1. Text

      Lütticken S., ‘A Movie and Other Pictures’, 2012

      Sven Lütticken
    2. The following text is the introduction of a research essay Sven Lütticken is writing on the early performative practice of Louise Lawler, in the framework of If I Can’t Dance’s Performance in Residence programme. Following the presentation of ‘A Movie Will Be Shown Without the Picture’ on 12 June 2012, Lütticken and Lawler will work on a further development of the project that will finalise in 2013.

      Recent years have seen a marked increase in scholarly and theoretical interest in the afterlife of ephemeral performance and dance pieces. How are performances remembered and reconstructed after the fact? If critics and scholars once treated the “actual” performance as privileged event-site and relegated all mediations to secondary status, the process of mediation has now come to be seen as an integral element of performative practices—oral and written accounts, film and video are not derivatives of the “real” artwork, but provide access to it even while (re)shaping it. In her study of Yvonne Rainer, Carrie Lambert-Beatty foregrounds the fact that her object of study is “a series of traces, shaped and serially reshaped by the interests, desires, and ways of seeing of everyone from the artist to the photographer who documented the events to the historian herself.”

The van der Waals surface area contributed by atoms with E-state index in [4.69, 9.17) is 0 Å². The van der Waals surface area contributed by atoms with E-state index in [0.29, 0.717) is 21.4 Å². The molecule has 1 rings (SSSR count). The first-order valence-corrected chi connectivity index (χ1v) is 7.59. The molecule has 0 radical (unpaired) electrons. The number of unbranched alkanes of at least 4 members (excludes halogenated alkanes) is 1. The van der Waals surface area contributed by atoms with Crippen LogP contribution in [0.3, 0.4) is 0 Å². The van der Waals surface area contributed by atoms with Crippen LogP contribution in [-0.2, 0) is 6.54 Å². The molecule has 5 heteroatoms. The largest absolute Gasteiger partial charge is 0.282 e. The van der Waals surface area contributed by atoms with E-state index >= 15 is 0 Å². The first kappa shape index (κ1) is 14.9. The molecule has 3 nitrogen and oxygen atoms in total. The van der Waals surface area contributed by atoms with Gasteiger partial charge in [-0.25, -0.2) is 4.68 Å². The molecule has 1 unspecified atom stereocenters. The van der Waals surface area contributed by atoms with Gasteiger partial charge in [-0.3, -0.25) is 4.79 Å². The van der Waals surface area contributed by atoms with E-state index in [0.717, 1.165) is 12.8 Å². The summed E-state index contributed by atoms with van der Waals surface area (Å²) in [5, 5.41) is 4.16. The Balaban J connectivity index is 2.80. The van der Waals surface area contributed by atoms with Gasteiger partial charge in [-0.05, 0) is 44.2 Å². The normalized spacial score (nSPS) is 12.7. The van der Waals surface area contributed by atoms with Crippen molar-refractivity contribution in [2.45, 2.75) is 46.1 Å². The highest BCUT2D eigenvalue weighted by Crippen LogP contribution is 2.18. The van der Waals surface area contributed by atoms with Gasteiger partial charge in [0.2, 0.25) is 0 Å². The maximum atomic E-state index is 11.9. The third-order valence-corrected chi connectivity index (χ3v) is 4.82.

Meanwhile, “performance” itself is no longer exclusively identified with live pieces dominated by one or two performers executing certain acts or a choreography. Benjamin Buchloh argues that “performativity” has entered painting in two ways: on the one hand, as with Yves Klein, it meant that the artist became a public performer; on the other hand, and more fruitfully, it led to the redefinition of paintings as being themselves performative, as “as acts, practices, moments that were part of a linguistic system, of a discursive system, that at each time could be redefined and repositioned in regard to both spectator and participant-practitioner.” This twofold understanding of the performative seems highly relevant to the “pictures” art of the late 1970s and early 1980s. The artworks in question were undoubtedly produced and received as part of a discursive system and often staged in ways that foregrounded and problematized the interplay between work and spectator-participants. One of the goals of the 2009 Pictures Generation exhibition was to restore the performative dimension to this art. As curator Douglas Eklund put it: “These videos, slide projections, live musical performances, and multipart photographic pieces ‘perform’ images in a variety of theatrical settings.”